‘Taken’ (2008) 600 Word DVD Review
August 27, 2009 § 2 Comments
Score: 4 out of 5
Bryan Mills’ (Liam Neeson) seventeen-year-old daughter, Kim (Maggie Grace), is kidnapped while vacationing in Paris. Mills also happens to be a former spy, and he’ll be damned if he’s going to let a bunch of Eastern European thugs take his daughter away from him. So, guess what? In true vigilante form he goes down there to rescue his daughter while raining down great vengeance and furious anger on those who perpetrated this wicked deed. As high concept exploitation films go, Taken pretty much ticks all the boxes. The only thing missing is Harrison Ford running around, screaming at the terrorists bad guys, “I want my daughter back!” Instead, we’ll have to make do with Oskar Schindler over here.
As much as Taken is almost completely run-of-the-mill in terms of story, it’s slickly made, and there are a couple of nice surprises that usurp the traditional script. Admittedly, the introduction is horribly cliché, with the ex-wife (Famke Janssen) being written firmly into “bitch” territory and Bryan is, of course, painted as the poor, misunderstood ex-husband and father that he really is. Frankly, it’s so horribly one-sided and amateurish that it’s close to the level of a joke. Also, Holly Valance is there in the beginning, and I’m sorry, but I still find it difficult not to think of her as Flick from Neighbours.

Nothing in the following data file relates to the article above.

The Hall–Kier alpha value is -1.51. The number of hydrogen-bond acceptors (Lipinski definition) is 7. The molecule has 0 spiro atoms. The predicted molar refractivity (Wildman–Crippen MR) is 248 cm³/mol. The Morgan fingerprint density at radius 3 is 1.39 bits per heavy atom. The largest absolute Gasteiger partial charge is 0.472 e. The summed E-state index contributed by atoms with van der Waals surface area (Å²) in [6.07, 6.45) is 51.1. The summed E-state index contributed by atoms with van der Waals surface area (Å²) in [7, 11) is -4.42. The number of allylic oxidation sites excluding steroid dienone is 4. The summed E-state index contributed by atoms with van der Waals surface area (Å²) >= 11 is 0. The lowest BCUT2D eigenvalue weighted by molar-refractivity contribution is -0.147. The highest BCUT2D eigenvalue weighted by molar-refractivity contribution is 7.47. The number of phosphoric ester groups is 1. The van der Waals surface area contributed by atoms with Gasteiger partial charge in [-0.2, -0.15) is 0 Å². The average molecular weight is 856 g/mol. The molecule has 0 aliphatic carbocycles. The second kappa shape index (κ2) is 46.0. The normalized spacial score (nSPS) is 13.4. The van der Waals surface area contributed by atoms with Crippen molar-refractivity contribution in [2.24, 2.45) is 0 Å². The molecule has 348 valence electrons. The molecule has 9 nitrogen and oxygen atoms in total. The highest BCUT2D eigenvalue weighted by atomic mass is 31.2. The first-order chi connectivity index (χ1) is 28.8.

All is forgiven, however, when Kim gets kidnapped and Bryan has to go off and save her. It’s to the film’s credit that it moves very quickly to the kidnapping and this culminates into probably the best scene of the movie: where Bryan is on the phone to his daughter just prior to her getting “Taken”. In an unconventional little twist, he tells his daughter, point blank, that she is going to be kidnapped in about ten seconds and that the best thing that she can do is to give him as much information as possible about the kidnappers before they eventually find her.
Finally, as Kim is dragged away kicking and screaming on the other end of the line, he calmly announces to one of the kidnappers – in the most burly, gravel-y Irish accent he can muster – that “I will look for you, I will find you, and I will kill you.” It’s a fantastic set up, and even though the film more or less treads familiar territory from that point onwards, it’s still enough to get you pumped up and looking forward to Neeson punching guys in the throat.
And there is a lot of that – action, I mean. There’s a lot of fighting, shooting, a couple of car chases, a bit of torture, etc. You know? The usual stuff. Really, the only thing stopping this film from being completely average is Liam Neeson. He’s definitely a vigilante I can get behind – tough, strong and unsentimental – while he also plays the estranged, loving father rather well, too. Neeson takes the character in the direction it needs, with all the ruthlessness, intelligence and physical brutality it requires.
In short, it’s a B-movie with high production values, and Neeson does enough of a good job with the central character to make it worth watching. For the most part it doesn’t particularly extend itself, and there are at least a couple of incredulous moments in there, but its quick pace and breezy running time work in its favour, as does its lovely lashings of ultra-violence.